While some commenters supported the 24-hour rule (particularly consumer advocates and medical associations, including mental health providers who noted the 24-hour standard was especially important for people in psychiatric crisis), concerns were raised by many plans and issuers regarding the burden of a 24-hour turnaround. Some commenters argued that some of the claims constituting “urgent care” and thus qualifying for the expedited timeframe really do not need to be made within 24 hours. Moreover, a number of commenters highlighted that the 72-hour provision was intended only to serve as a “backstop”; as the general rule under both the July 2010 regulations and the DOL claims procedure regulation requires a decision as soon as possible consistent with the medical exigencies involved, making the change to a 24-hour timeframe unnecessary for the most serious medical cases. Some commenters cited the Emergency Medical Treatment and Labor Act (EMTALA), which generally requires hospitals to provide emergency care to individuals with or without insurance or preauthorization and, therefore, mitigates the need for expedited pre-service emergency claims determinations in many situations. Finally, some commenters stated that a firm 24-hour turnaround for urgent care claims will adversely affect claimants, as plans and issuers will not have sufficient time to properly review a claim, adversely affecting the quality of the review process in cases where the provider cannot be consulted in time, and leading to unnecessary denials of claims.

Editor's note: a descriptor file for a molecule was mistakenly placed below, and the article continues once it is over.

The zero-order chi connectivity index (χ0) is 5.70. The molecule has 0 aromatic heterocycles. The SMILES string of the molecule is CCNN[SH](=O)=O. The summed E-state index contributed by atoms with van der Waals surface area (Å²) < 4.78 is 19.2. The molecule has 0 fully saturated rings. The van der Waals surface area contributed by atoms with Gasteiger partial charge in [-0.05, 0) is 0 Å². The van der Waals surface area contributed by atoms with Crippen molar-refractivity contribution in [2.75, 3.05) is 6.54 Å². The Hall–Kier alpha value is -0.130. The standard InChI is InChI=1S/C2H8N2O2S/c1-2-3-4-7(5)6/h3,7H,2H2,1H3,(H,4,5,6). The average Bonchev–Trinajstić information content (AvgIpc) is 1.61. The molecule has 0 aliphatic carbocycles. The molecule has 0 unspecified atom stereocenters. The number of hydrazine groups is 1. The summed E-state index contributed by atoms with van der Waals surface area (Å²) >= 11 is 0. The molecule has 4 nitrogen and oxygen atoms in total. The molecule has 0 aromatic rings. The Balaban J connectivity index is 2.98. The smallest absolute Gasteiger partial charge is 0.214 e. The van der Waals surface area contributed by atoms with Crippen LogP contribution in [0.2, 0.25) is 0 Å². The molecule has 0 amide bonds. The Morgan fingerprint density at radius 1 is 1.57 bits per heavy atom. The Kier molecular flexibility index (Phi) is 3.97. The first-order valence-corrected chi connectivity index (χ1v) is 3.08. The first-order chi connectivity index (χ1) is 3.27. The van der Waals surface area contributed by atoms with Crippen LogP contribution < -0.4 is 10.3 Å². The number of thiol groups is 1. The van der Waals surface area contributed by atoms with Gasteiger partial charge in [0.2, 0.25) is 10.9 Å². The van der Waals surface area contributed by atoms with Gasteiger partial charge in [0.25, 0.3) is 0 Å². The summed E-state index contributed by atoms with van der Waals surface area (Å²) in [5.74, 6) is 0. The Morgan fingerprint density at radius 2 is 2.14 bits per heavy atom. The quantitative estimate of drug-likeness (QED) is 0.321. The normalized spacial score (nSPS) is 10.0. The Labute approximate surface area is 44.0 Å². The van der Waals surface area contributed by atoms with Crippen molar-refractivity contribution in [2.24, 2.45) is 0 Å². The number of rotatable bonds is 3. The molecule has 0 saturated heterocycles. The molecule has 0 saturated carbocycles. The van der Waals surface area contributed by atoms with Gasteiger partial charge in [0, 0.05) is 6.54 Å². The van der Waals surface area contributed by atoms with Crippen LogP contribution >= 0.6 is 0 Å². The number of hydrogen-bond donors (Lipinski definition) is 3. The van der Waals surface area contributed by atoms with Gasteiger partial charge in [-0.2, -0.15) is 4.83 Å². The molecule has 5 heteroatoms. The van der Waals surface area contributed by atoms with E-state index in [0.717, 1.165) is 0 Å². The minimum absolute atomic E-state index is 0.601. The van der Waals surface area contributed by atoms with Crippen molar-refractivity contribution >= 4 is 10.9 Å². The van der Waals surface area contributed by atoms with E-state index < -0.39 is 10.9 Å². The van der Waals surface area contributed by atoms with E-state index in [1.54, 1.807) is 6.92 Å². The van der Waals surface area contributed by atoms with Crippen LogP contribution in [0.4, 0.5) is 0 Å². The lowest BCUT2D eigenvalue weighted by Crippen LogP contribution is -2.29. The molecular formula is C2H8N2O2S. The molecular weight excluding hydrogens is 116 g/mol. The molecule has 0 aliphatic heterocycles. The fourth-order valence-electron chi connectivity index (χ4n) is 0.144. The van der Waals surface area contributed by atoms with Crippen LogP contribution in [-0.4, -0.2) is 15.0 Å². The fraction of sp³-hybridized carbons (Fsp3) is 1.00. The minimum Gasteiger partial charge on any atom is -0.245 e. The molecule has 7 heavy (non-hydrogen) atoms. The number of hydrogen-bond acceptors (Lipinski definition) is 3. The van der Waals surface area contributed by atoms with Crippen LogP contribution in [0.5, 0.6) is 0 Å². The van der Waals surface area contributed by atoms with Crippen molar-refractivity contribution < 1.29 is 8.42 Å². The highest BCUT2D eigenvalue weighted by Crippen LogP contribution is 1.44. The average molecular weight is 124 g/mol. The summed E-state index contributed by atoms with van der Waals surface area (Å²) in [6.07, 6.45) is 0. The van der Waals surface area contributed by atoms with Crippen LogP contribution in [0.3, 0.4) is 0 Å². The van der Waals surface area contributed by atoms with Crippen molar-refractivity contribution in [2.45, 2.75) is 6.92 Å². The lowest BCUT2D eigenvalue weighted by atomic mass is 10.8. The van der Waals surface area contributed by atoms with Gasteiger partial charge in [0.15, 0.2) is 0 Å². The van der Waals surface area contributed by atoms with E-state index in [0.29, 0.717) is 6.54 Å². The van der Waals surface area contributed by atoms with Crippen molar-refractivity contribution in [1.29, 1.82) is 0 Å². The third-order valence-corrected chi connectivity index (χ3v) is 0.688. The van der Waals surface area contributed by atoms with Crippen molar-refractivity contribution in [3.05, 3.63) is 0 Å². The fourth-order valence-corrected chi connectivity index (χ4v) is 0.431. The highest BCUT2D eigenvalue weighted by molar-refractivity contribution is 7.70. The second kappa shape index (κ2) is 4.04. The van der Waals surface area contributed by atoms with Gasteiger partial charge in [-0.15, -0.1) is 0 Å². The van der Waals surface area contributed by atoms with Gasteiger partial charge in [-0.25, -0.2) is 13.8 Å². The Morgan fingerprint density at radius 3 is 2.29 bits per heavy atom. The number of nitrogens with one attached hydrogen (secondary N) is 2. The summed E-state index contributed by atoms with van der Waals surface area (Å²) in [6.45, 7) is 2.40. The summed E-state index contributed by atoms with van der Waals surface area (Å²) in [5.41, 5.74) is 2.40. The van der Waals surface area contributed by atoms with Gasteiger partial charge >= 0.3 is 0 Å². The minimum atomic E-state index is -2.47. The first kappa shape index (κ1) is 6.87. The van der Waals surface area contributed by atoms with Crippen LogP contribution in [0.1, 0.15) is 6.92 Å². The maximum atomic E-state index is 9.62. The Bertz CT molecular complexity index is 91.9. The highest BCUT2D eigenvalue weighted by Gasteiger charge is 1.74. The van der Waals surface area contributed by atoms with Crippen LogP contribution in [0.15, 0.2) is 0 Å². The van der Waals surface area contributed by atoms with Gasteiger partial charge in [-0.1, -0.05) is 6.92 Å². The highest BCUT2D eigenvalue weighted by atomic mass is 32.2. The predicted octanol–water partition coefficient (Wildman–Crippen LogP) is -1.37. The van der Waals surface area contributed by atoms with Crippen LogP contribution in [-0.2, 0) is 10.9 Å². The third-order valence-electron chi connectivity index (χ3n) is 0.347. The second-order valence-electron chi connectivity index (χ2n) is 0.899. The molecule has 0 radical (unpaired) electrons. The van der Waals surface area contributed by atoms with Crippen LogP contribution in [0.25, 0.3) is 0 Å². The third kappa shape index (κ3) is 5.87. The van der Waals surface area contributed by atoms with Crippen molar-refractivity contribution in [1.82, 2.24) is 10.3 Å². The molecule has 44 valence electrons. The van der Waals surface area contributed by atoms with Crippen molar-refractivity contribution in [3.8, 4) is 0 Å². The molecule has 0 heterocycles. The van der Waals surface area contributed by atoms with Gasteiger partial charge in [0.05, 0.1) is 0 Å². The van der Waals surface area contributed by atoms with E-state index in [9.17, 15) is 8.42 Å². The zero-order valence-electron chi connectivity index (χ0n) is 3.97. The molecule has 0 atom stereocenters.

After considering the comments, and the costs and benefits of an absolute 24-hour decision-making deadline for pre-service urgent care claims, this amendment permits plans and issuers to follow the original rule in the DOL claims procedure regulation (requiring decision making in the context of pre-service urgent care claims as soon as possible consistent with the medical exigencies involved but in no event later than 72 hours), provided that the plan or issuer defers to the attending provider with respect to the decision as to whether a claim constitutes “urgent care.” At the same time, the Departments underscore that the 72-hour timeframe remains only an outside limit and that, in cases where a decision must be made more quickly based on the medical exigencies involved, the requirement remains that the decision should be made sooner than 72 hours after receipt of the claim.
Was reform intended to benefit patients or insurers? As the reform process evolved, the insurers were dictating the policies. Understandably, they took care of their own interests first. Their lack of concern for patients is confirmed by the fact that their policies will leave 23 million people without any coverage and tens of millions more with inadequate coverage.
Officials of the Obama administration, along with leaders in Congress, were complicit with the insurers during the legislative process that led to the Affordable Care Act. You might think that they would show some remorse by tailoring the provisions of the act to better benefit patients. No.
The example of the rule change for determinations involving urgent care shows where their heart is. If a patient requires urgent care, the system should be designed to ensure that the necessary care is provided immediately. Yet read the contorted explanation leading to the revised rule above. It is being revised to ensure that the insurers are allowed three days instead of one to make a decision. That might even save them money should the patient die in the interim.